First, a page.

Due to the slopping nature of the garden raised bed are inevitable – this is one that we’ll develop as the garden takes shape.

246 Climbing plants.
Blend the building and the plants.
Again, one that we’ll develop as the garden takes shape.

All-in-all not a bad review – some we’ve implemented – a couple that I never really intended to implement – and some for the future. Think I’ll review ‘A Pattern Language’ again and see if there are any more candidate patterns, especially outdoor related ones, before it’s too late.

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My tiling has soul!

Category: Architecture June 26th, 2009 by mbc

I came across this quote from one of my favourite authors on architecture and design, Christopher Alexander, author of A Pattern Language in a book about software design – ‘Patterns of Software – Tales from the Software Community’ by Richard P. Gabriel (‘Patterns of Software’ is worth a read in its own right if you’ve any interest in software and is available free on the linked page.)

We have become used to almost fanatical precision in the construction of buildings. Tile work, for instance, must be perfectly aligned, perfectly square, every tile perfectly cut, and the whole thing accurate on a grid to a tolerance of a sixteenth of an inch. But our tilework is dead and ugly, without soul.

In this Mexican house* the tiles are roughly cut, the wall is not perfectly plumb, and the tiles don’t even line up properly. Sometimes one tile is as much as half an inch behind the next one in the vertical plane.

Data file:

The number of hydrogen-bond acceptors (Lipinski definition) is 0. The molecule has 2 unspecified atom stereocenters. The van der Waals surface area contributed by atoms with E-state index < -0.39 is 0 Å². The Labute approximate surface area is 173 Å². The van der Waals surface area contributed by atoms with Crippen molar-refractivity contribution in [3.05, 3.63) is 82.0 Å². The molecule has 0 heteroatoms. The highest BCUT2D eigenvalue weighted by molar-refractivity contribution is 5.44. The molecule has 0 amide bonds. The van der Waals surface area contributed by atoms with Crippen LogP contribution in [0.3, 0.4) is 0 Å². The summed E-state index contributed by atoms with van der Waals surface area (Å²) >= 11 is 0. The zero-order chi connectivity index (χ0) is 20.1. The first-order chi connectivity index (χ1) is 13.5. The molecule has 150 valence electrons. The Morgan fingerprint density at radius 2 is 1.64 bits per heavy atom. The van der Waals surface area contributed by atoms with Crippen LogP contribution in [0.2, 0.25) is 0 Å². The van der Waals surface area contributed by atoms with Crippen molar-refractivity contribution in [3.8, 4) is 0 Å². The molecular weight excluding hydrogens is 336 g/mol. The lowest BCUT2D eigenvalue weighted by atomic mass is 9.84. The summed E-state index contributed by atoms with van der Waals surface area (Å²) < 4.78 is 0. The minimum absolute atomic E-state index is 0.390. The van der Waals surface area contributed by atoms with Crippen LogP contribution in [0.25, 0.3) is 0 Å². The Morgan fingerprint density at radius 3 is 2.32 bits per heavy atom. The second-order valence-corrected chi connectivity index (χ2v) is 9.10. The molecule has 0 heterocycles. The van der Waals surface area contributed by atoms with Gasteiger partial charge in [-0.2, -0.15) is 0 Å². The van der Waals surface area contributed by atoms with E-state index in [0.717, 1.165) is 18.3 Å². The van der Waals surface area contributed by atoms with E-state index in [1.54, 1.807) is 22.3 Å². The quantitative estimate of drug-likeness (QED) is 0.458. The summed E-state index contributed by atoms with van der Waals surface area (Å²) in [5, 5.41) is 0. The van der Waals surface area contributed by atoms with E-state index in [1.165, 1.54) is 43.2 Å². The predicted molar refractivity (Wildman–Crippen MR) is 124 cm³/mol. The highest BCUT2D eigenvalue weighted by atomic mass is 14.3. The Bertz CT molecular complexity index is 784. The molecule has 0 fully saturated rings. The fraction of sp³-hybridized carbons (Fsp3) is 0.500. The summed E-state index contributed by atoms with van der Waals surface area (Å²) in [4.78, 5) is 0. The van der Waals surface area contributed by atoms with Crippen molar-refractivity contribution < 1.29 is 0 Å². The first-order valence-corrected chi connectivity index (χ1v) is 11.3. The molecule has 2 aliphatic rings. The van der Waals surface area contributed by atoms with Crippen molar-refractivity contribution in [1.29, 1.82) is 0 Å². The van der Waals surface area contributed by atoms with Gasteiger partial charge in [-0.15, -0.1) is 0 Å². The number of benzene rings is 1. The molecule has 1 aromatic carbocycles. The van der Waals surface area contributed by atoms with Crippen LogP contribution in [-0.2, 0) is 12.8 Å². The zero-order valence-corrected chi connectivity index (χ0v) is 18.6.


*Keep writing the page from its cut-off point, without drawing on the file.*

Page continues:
And why? Is it because these Mexican craftsmen didn’t know how to do precise work? I don’t think so. I believe they simply knew what is important and what is not, and they took good care to pay attention only to what is important: to the color, the design, the feeling of one tile and its relationship to the next—the important things that create the harmony and feeling of the wall. The plumb and the alignment can be quite rough without making any difference, so they didn’t bother to spend too much effort on these things. They spent their effort in the way that made the most difference. And so they produced this wonderful quality, this harmony … simply because that is what they paid attention to, and what they tried to produce.

* The house referred to is the House of Tiles in Mexico City.

So now when I look at my less-than-perfect lines and consider my easy-on-the-eye approach to tiling I can put a name to that previously unidentified factor that let me get away with it all … my tiling has soul